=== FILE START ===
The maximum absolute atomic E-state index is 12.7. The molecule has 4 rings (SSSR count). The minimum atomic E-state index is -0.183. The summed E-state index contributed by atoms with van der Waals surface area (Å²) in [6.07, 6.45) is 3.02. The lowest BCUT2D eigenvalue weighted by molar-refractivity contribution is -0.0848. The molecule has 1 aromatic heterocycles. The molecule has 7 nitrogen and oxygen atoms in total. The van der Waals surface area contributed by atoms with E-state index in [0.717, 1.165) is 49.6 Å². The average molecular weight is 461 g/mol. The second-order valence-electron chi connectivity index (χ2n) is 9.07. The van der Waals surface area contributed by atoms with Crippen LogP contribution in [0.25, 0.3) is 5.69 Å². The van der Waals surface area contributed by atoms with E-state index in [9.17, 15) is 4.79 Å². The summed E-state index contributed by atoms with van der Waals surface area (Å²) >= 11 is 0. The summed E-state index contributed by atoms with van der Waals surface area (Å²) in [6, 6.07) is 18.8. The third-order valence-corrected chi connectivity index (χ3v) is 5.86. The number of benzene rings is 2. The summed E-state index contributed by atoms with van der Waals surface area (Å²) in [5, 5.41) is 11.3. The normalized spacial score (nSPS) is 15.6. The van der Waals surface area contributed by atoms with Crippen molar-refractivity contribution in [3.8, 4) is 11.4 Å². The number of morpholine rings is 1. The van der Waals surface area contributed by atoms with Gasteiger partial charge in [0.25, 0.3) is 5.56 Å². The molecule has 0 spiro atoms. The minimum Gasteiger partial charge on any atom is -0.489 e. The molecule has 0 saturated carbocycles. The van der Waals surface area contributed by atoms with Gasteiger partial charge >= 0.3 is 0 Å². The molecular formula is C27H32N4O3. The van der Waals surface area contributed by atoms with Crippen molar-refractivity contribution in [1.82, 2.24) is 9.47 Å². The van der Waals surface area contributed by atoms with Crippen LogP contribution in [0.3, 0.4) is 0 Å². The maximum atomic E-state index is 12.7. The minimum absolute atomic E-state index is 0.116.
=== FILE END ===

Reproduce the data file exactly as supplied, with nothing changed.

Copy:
The maximum absolute atomic E-state index is 12.7. The molecule has 4 rings (SSSR count). The minimum atomic E-state index is -0.183. The summed E-state index contributed by atoms with van der Waals surface area (Å²) in [6.07, 6.45) is 3.02. The lowest BCUT2D eigenvalue weighted by molar-refractivity contribution is -0.0848. The molecule has 1 aromatic heterocycles. The molecule has 7 nitrogen and oxygen atoms in total. The van der Waals surface area contributed by atoms with E-state index in [0.717, 1.165) is 49.6 Å². The average molecular weight is 461 g/mol. The second-order valence-electron chi connectivity index (χ2n) is 9.07. The van der Waals surface area contributed by atoms with Crippen LogP contribution in [0.25, 0.3) is 5.69 Å². The van der Waals surface area contributed by atoms with E-state index in [9.17, 15) is 4.79 Å². The summed E-state index contributed by atoms with van der Waals surface area (Å²) >= 11 is 0. The summed E-state index contributed by atoms with van der Waals surface area (Å²) in [6, 6.07) is 18.8. The third-order valence-corrected chi connectivity index (χ3v) is 5.86. The number of benzene rings is 2. The summed E-state index contributed by atoms with van der Waals surface area (Å²) in [5, 5.41) is 11.3. The normalized spacial score (nSPS) is 15.6. The van der Waals surface area contributed by atoms with Crippen molar-refractivity contribution in [3.8, 4) is 11.4 Å². The number of morpholine rings is 1. The van der Waals surface area contributed by atoms with Gasteiger partial charge in [0.25, 0.3) is 5.56 Å². The molecule has 0 spiro atoms. The minimum Gasteiger partial charge on any atom is -0.489 e. The molecule has 0 saturated carbocycles. The van der Waals surface area contributed by atoms with Gasteiger partial charge >= 0.3 is 0 Å². The molecular formula is C27H32N4O3. The van der Waals surface area contributed by atoms with Crippen molar-refractivity contribution in [1.82, 2.24) is 9.47 Å². The van der Waals surface area contributed by atoms with Crippen LogP contribution in [0.3, 0.4) is 0 Å². The maximum atomic E-state index is 12.7. The minimum absolute atomic E-state index is 0.116.